A glimmer of hope

However, the fact that we’re talking about this issue at all gives us a glimmer of hope that things are moving in the right direction – forwards, at a decent pace.  Legislation is moving at a rate to drive change, energy performance certifications (EPCs) are widely understood but apparently also largely ignored.  88 out of 108 agents contacted by the EPC accreditation body National Energy Services (NES) between 27 April and 22 May failed to produce an EPC.  The NES contacted agents on the pretext of acting for clients interested in buying or renting office or retail space.  Almost half said the certificate was not necessary or could not offer an explanation as to why no certificate was available.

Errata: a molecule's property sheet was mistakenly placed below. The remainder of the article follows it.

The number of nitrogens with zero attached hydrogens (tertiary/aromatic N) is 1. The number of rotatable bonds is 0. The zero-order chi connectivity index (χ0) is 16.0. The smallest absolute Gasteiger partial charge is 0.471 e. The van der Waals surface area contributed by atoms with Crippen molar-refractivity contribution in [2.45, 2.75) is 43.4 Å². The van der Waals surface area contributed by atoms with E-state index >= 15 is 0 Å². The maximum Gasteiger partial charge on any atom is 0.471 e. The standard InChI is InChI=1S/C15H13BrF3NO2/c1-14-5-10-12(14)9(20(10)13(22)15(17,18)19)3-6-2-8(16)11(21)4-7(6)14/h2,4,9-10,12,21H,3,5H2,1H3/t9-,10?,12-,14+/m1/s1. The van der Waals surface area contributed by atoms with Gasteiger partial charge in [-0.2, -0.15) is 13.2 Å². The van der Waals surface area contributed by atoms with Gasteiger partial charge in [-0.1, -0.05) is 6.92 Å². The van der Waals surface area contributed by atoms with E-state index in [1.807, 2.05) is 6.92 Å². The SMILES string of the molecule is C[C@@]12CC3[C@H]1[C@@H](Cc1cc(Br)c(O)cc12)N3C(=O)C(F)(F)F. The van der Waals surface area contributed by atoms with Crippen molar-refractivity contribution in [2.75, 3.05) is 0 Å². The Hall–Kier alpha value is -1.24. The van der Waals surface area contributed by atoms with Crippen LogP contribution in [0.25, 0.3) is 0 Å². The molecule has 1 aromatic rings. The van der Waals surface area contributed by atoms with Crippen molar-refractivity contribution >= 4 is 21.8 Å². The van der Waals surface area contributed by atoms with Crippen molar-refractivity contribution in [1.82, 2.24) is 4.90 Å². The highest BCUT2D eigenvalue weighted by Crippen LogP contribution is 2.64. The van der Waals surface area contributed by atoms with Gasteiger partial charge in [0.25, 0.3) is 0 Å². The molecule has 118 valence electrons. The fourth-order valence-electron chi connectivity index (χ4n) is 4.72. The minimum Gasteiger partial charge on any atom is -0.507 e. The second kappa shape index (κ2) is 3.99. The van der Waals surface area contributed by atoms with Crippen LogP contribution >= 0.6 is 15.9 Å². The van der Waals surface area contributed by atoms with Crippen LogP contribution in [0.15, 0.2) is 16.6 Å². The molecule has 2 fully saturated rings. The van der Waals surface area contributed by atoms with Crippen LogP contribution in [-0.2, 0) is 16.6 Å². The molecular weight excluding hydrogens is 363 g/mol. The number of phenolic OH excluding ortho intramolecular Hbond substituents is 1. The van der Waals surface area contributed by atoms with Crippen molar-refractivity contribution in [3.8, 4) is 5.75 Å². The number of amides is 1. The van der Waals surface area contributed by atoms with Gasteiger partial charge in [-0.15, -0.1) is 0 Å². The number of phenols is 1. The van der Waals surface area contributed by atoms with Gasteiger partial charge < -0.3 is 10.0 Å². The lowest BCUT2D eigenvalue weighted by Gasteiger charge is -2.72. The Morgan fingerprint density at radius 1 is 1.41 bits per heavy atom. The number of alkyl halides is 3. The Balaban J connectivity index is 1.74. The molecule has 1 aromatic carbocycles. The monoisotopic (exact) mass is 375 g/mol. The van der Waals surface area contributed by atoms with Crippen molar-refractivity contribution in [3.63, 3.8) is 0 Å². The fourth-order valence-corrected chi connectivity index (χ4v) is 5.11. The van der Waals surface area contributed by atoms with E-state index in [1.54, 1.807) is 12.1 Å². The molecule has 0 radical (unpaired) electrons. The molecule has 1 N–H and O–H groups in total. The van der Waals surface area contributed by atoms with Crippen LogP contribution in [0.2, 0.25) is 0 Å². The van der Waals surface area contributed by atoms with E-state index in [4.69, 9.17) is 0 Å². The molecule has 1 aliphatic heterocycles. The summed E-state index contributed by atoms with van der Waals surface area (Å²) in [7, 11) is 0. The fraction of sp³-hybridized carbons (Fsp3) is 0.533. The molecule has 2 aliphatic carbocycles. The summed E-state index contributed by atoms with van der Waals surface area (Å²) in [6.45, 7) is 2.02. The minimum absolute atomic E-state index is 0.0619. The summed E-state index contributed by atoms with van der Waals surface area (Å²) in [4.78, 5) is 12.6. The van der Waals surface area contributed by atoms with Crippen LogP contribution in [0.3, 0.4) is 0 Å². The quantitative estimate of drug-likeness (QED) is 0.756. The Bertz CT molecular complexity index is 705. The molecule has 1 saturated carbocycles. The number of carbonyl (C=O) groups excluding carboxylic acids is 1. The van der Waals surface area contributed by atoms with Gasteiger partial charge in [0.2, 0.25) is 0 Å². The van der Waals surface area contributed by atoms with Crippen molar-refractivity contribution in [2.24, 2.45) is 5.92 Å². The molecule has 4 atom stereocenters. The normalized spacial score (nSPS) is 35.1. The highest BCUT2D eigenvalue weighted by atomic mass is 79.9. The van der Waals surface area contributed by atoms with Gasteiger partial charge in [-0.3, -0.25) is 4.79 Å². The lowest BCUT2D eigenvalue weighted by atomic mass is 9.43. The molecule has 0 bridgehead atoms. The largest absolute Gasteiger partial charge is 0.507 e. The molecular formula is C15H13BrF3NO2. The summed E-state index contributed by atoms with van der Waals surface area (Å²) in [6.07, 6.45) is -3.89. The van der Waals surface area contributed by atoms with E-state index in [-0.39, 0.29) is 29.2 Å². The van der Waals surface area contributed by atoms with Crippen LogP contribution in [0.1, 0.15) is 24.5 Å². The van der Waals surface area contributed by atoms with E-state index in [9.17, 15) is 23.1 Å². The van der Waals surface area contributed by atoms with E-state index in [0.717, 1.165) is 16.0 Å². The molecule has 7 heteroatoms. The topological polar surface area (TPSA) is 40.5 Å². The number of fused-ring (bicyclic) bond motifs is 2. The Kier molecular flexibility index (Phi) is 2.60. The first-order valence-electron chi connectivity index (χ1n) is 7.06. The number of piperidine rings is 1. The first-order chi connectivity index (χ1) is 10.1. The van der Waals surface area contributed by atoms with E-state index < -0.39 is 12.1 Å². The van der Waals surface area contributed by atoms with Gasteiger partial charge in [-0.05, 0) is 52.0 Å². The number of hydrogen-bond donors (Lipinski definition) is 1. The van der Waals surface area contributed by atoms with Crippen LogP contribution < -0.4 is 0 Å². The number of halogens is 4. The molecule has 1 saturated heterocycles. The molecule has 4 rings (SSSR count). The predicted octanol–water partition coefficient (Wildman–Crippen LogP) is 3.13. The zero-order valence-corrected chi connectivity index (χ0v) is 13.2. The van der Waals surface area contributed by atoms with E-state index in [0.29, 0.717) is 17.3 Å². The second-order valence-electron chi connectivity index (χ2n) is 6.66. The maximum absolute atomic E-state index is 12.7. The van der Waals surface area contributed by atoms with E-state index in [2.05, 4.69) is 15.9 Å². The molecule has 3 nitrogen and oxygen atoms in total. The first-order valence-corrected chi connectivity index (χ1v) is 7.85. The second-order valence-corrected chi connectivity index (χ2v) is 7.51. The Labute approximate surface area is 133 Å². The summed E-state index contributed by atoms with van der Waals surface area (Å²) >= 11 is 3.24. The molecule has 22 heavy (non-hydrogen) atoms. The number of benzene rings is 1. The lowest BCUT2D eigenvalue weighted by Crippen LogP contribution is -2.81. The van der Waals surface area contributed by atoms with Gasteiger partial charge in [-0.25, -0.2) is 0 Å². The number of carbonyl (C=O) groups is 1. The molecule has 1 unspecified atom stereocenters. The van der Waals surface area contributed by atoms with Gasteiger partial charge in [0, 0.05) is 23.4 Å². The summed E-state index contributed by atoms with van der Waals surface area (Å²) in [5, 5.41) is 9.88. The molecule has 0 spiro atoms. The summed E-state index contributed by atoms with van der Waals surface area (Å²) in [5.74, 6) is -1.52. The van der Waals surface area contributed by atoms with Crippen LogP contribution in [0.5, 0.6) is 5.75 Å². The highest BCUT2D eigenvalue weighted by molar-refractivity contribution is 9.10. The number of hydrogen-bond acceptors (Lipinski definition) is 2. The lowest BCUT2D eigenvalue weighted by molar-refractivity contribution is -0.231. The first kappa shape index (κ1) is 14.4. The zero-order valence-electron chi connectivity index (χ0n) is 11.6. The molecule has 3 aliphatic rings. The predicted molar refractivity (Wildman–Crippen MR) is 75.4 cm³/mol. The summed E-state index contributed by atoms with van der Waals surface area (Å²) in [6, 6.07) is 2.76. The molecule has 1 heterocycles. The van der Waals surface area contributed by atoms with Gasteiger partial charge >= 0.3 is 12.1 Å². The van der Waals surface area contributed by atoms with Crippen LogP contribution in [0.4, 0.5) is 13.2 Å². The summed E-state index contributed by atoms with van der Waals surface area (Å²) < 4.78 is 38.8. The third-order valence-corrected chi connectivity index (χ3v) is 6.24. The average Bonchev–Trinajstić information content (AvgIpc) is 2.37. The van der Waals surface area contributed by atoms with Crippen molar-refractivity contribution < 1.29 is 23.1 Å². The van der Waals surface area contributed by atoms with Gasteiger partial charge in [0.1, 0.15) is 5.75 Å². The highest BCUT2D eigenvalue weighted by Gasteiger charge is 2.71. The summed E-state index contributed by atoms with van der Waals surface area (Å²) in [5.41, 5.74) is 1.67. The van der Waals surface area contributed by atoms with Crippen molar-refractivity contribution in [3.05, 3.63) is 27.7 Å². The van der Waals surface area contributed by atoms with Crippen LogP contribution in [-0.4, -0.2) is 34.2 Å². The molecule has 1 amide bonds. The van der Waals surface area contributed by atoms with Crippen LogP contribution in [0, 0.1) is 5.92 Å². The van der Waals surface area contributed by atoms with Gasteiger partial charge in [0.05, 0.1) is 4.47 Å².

It is all very well putting regulations in place but obviously pointless if there are none (or very few) measures in place to ensure compliance.  Regulatory bodies such as BREEAM have been very recently updated and continue to be reviewed so let’s hope they fair better under scrutiny.  BREEAM is an easy way for suppliers, developers, designers, managers and property agencies to comply with standards in sustainable design and environmental building performance.  

Looking for the BREEAM assessment should ensure that the building you are about to occupy or supplier you are about to use is helping you to do more than just your bit for the environment, they are putting you ahead of the game and setting you up correctly for when the revised building regulations come into play and the government starts to seriously enforce its zero carbon targets.  Any head start is a bonus; after all there are only just over nine years to achieve a zero carbon UK and not a lot of money floating around to achieve it with.